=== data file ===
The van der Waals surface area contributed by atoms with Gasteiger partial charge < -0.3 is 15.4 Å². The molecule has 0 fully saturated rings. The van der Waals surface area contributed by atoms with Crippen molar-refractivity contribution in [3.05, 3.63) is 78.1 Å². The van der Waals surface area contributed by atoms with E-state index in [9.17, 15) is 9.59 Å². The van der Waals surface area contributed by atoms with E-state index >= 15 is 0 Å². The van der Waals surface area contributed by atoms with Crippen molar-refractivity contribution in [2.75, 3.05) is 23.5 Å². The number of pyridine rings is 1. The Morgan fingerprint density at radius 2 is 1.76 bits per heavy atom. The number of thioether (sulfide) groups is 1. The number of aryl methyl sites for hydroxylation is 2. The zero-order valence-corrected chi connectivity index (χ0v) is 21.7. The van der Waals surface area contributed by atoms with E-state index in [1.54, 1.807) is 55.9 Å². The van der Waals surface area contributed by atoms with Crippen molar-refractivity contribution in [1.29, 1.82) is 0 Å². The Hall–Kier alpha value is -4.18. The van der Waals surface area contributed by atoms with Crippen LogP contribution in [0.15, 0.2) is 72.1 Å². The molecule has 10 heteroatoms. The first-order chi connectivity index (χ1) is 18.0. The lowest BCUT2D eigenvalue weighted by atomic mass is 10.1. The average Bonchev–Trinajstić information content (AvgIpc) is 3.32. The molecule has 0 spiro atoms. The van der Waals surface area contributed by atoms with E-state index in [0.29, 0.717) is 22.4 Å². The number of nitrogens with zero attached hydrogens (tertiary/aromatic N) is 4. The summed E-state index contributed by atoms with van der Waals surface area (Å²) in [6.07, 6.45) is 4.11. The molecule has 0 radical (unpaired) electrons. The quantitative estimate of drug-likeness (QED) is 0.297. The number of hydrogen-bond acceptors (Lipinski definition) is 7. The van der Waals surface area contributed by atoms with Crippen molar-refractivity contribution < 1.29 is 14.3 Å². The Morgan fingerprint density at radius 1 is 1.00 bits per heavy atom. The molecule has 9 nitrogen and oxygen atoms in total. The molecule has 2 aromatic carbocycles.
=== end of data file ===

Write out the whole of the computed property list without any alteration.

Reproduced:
The van der Waals surface area contributed by atoms with Gasteiger partial charge < -0.3 is 15.4 Å². The molecule has 0 fully saturated rings. The van der Waals surface area contributed by atoms with Crippen molar-refractivity contribution in [3.05, 3.63) is 78.1 Å². The van der Waals surface area contributed by atoms with E-state index in [9.17, 15) is 9.59 Å². The van der Waals surface area contributed by atoms with E-state index >= 15 is 0 Å². The van der Waals surface area contributed by atoms with Crippen molar-refractivity contribution in [2.75, 3.05) is 23.5 Å². The number of pyridine rings is 1. The Morgan fingerprint density at radius 2 is 1.76 bits per heavy atom. The number of thioether (sulfide) groups is 1. The number of aryl methyl sites for hydroxylation is 2. The zero-order valence-corrected chi connectivity index (χ0v) is 21.7. The van der Waals surface area contributed by atoms with E-state index in [1.54, 1.807) is 55.9 Å². The van der Waals surface area contributed by atoms with Crippen molar-refractivity contribution in [1.29, 1.82) is 0 Å². The Hall–Kier alpha value is -4.18. The van der Waals surface area contributed by atoms with Crippen LogP contribution in [0.15, 0.2) is 72.1 Å². The molecule has 10 heteroatoms. The first-order chi connectivity index (χ1) is 18.0. The lowest BCUT2D eigenvalue weighted by atomic mass is 10.1. The average Bonchev–Trinajstić information content (AvgIpc) is 3.32. The molecule has 0 spiro atoms. The van der Waals surface area contributed by atoms with E-state index in [0.29, 0.717) is 22.4 Å². The number of nitrogens with zero attached hydrogens (tertiary/aromatic N) is 4. The summed E-state index contributed by atoms with van der Waals surface area (Å²) in [6.07, 6.45) is 4.11. The molecule has 0 radical (unpaired) electrons. The quantitative estimate of drug-likeness (QED) is 0.297. The number of hydrogen-bond acceptors (Lipinski definition) is 7. The van der Waals surface area contributed by atoms with Crippen molar-refractivity contribution < 1.29 is 14.3 Å². The Morgan fingerprint density at radius 1 is 1.00 bits per heavy atom. The molecule has 9 nitrogen and oxygen atoms in total. The molecule has 2 aromatic carbocycles.